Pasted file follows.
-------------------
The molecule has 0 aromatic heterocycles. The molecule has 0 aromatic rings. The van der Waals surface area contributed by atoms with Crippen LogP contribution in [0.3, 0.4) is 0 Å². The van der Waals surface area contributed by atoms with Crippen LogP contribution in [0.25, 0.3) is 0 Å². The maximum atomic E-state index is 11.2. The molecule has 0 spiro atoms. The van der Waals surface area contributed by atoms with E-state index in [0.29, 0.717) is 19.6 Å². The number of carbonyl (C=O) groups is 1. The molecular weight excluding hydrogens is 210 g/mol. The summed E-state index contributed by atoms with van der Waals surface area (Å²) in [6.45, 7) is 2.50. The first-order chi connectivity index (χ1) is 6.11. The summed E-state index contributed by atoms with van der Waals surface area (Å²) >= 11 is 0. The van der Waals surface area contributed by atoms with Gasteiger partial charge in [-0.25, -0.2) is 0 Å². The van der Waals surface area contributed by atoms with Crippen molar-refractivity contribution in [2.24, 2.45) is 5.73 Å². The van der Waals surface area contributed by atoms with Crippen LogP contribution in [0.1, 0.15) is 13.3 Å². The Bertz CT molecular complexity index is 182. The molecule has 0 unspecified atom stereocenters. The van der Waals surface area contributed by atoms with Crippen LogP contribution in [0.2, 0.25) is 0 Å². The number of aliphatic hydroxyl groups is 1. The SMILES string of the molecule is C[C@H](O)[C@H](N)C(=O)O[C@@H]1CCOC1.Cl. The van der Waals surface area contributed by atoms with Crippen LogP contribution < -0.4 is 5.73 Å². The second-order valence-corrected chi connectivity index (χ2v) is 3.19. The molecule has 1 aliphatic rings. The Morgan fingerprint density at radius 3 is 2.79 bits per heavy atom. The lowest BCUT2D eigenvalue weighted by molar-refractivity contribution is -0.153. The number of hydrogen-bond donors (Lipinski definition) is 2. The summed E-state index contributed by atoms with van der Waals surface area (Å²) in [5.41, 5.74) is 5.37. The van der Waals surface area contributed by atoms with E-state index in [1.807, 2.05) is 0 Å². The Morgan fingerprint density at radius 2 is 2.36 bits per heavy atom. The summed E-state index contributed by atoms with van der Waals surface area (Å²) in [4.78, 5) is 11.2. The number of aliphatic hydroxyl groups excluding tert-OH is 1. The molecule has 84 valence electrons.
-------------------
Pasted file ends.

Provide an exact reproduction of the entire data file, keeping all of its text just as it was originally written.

The molecule has 0 aromatic heterocycles. The molecule has 0 aromatic rings. The van der Waals surface area contributed by atoms with Crippen LogP contribution in [0.3, 0.4) is 0 Å². The van der Waals surface area contributed by atoms with Crippen LogP contribution in [0.25, 0.3) is 0 Å². The maximum atomic E-state index is 11.2. The molecule has 0 spiro atoms. The van der Waals surface area contributed by atoms with E-state index in [0.29, 0.717) is 19.6 Å². The number of carbonyl (C=O) groups is 1. The molecular weight excluding hydrogens is 210 g/mol. The summed E-state index contributed by atoms with van der Waals surface area (Å²) in [6.45, 7) is 2.50. The first-order chi connectivity index (χ1) is 6.11. The summed E-state index contributed by atoms with van der Waals surface area (Å²) >= 11 is 0. The van der Waals surface area contributed by atoms with Gasteiger partial charge in [-0.25, -0.2) is 0 Å². The van der Waals surface area contributed by atoms with Crippen molar-refractivity contribution in [2.24, 2.45) is 5.73 Å². The van der Waals surface area contributed by atoms with Crippen LogP contribution in [0.1, 0.15) is 13.3 Å². The Bertz CT molecular complexity index is 182. The molecule has 0 unspecified atom stereocenters. The van der Waals surface area contributed by atoms with Crippen LogP contribution in [0.2, 0.25) is 0 Å². The number of aliphatic hydroxyl groups is 1. The SMILES string of the molecule is C[C@H](O)[C@H](N)C(=O)O[C@@H]1CCOC1.Cl. The van der Waals surface area contributed by atoms with Crippen LogP contribution < -0.4 is 5.73 Å². The second-order valence-corrected chi connectivity index (χ2v) is 3.19. The molecule has 1 aliphatic rings. The Morgan fingerprint density at radius 3 is 2.79 bits per heavy atom. The lowest BCUT2D eigenvalue weighted by molar-refractivity contribution is -0.153. The number of hydrogen-bond donors (Lipinski definition) is 2. The summed E-state index contributed by atoms with van der Waals surface area (Å²) in [5.41, 5.74) is 5.37. The van der Waals surface area contributed by atoms with E-state index in [1.807, 2.05) is 0 Å². The Morgan fingerprint density at radius 2 is 2.36 bits per heavy atom. The summed E-state index contributed by atoms with van der Waals surface area (Å²) in [4.78, 5) is 11.2. The number of aliphatic hydroxyl groups excluding tert-OH is 1. The molecule has 84 valence electrons.